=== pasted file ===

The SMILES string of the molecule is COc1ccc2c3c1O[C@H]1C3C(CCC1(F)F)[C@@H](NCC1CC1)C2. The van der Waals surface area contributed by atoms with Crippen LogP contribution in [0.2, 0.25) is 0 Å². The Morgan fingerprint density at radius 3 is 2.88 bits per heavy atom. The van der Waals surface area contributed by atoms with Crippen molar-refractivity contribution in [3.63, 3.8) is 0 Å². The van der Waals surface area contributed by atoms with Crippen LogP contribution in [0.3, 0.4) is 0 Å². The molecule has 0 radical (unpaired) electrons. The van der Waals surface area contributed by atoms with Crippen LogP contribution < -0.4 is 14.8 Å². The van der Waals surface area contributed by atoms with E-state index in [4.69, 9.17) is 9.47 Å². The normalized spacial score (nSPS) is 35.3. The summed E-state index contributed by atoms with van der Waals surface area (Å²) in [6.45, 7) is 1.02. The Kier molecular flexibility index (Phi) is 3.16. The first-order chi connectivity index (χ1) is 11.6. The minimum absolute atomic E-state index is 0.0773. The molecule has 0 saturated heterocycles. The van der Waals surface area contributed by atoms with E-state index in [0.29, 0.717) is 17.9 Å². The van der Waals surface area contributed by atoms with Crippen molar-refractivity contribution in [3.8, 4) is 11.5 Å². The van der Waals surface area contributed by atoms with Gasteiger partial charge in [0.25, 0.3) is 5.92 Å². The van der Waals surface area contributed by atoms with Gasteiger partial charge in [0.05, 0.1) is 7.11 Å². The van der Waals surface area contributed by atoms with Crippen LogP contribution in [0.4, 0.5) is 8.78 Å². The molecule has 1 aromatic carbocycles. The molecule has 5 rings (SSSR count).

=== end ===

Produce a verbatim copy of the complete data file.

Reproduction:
The SMILES string of the molecule is COc1ccc2c3c1O[C@H]1C3C(CCC1(F)F)[C@@H](NCC1CC1)C2. The van der Waals surface area contributed by atoms with Crippen LogP contribution in [0.2, 0.25) is 0 Å². The Morgan fingerprint density at radius 3 is 2.88 bits per heavy atom. The van der Waals surface area contributed by atoms with Crippen molar-refractivity contribution in [3.63, 3.8) is 0 Å². The van der Waals surface area contributed by atoms with Crippen LogP contribution in [0.3, 0.4) is 0 Å². The molecule has 0 radical (unpaired) electrons. The van der Waals surface area contributed by atoms with Crippen LogP contribution < -0.4 is 14.8 Å². The van der Waals surface area contributed by atoms with E-state index in [4.69, 9.17) is 9.47 Å². The normalized spacial score (nSPS) is 35.3. The summed E-state index contributed by atoms with van der Waals surface area (Å²) in [6.45, 7) is 1.02. The Kier molecular flexibility index (Phi) is 3.16. The first-order chi connectivity index (χ1) is 11.6. The minimum absolute atomic E-state index is 0.0773. The molecule has 0 saturated heterocycles. The van der Waals surface area contributed by atoms with E-state index in [0.29, 0.717) is 17.9 Å². The van der Waals surface area contributed by atoms with Crippen molar-refractivity contribution in [3.8, 4) is 11.5 Å². The van der Waals surface area contributed by atoms with Gasteiger partial charge in [0.25, 0.3) is 5.92 Å². The van der Waals surface area contributed by atoms with Gasteiger partial charge in [0.05, 0.1) is 7.11 Å². The van der Waals surface area contributed by atoms with Crippen LogP contribution in [0.4, 0.5) is 8.78 Å². The molecule has 1 aromatic carbocycles. The molecule has 5 rings (SSSR count).